Currently I am writing my (second) master’s thesis. And it’s one of the hardest
work I’ve been doing ever. It’s about image and video processing. And I’m using OpenCV.
Using OpenCV is an interesting decision: if you want to create a beautiful OO architecture
for your program, you’d rather use something like Java. But I didn’t manage to run OpenCV
in Java =P
So I decided to write my code in C++. Yeah, tough decision… After spending some time implementing that,
I understood why it was not the best decision: my solution was too heavy (435 LOC) and it didn’t even
contained four major method’ implementations!
Then I sit back and thought: “Couldn’t I use C++ for video/image reading only? And write the rest of the code in a more OOP-friendly language?”. And that’s when I started looking for a language with nice syntax and OOP features (like interfaces, short array syntax, tuples/maps, etc.) and found D language.
I’ve been looking at D a very long time ago, but had never actually tried it for writing anything
more complex than a “Hello, World!” program. “That’s my star time!” - I thought.
My idea was to:
create small C++ library for video IO
create D program, which processes video, read using that C++ library
D offeres nice C++ interop, except it requires you to define classes/functions signatures you
are importing from C++. That was not a big deal for me since I had no complex classes written yet.
Standard example from a tutorial on D website works like a charm:
Compiled this one with c++ -c cpp_lib.cpp -o cpp_lib.o && dmd cpp_lib.o main.d and ran - and it worked.
Now it’s time to add some OpenCV code!
Compiling this code should not cause any troubles:
Instead, there were errors from D compiler:
WTF?! Internal compiler error?! And what’s wrong with strings?
Alright, maybe it’s caused by us,
using string type in VideoReader::readFile(string filename) method signature, which D could not
simply understand (since it’s not D’s string, rather it’s a class from C++’s STL library).
If we change string to char*, which is basically a common way to work with strings since C98, it
Yes, D supports pointers, but for interaction with C++ only. You can use pointers to create
arrays, but that’s not recommended.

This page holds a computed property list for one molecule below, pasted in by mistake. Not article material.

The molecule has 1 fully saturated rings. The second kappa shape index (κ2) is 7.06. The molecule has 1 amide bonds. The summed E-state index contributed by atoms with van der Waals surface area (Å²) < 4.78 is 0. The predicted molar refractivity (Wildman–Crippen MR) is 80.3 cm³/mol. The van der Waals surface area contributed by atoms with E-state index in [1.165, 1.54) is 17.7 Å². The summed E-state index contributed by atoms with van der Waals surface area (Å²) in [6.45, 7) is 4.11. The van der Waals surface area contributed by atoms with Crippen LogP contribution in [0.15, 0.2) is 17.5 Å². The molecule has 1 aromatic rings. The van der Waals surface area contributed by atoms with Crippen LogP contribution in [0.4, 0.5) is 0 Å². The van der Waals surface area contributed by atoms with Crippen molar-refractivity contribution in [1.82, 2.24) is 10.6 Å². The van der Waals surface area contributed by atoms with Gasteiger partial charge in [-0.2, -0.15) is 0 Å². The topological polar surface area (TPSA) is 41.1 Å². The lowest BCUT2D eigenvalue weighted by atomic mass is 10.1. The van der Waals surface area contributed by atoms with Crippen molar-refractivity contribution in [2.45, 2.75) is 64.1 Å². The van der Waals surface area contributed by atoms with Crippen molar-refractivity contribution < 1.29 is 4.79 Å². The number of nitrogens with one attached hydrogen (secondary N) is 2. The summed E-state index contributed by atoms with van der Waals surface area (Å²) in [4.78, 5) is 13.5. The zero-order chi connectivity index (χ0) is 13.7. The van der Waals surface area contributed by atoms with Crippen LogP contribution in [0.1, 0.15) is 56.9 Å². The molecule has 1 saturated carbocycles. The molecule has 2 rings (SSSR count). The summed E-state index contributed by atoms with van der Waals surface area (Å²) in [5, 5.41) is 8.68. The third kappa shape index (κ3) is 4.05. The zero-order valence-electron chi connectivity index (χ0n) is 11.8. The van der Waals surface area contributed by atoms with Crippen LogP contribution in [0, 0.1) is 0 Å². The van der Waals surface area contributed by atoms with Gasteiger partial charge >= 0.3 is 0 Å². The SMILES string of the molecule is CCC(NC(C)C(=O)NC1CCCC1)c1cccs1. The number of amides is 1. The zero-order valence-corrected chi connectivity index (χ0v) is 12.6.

Compiling our code with C++ compiler gives no errors, but D is not happy again…
Wow! That’s actually not that interesting, but simple to understand: C++ does not generate
any bytecode, which is not used by C++ program. So we should explicitly tell C++ compiler,
which methods we do want to generate code for:
The trick here is to first declare the whole class. Note: if we extract this declaration to a separate header file - it
won’t be compiled, since headers are not compile units. And if we then define(implement) methods, those implementations
will become compile units and the code for them will be generated even if they are not explicitly used in the program.
Now we’ve made something like standard C++ code - with a header and implementation.
But D compiler could not link our program again!
What? Why? We’ve declared that method explicitly! Or maybe not?.. Let’s look at our object file using nm utility:
No, we’ve got everything in place… __ZNK5Video13getFrameCountEv points to that…
Okay, that’s the mistake in D method signature:
The @disable annotation marks the method (in our case - constructor of a Video class) to be excluded from
code generation. So in our case we won’t have a default constructor for Video class, which D generates for us
implicitly. And when we try to link our code, linker can not find the code for a no-argument constructor. So we then
have two options: either we define a no-argument, “default” constructor in our C++ library, or we prevent D
from generating it for us.
Yeah! Our code compiled and linked successfully! Now let’s run it:
What? Wrong again?! Okay, that’s really strange. And no debugging information provided.
Adding some debugging info with writeln()’s shows it’s caused by the getFrameCount() method call:
Maybe it’s because D and C++ have different unsigned int type size?
Seems like no:
The trick here is that signature for constant method in C++ differs from such in D:
If we build and run our code now, everything works fine:
These simple errors were hard to find and fix intuitively. But what does it have in common
with beautiful code? Stay tuned for more`!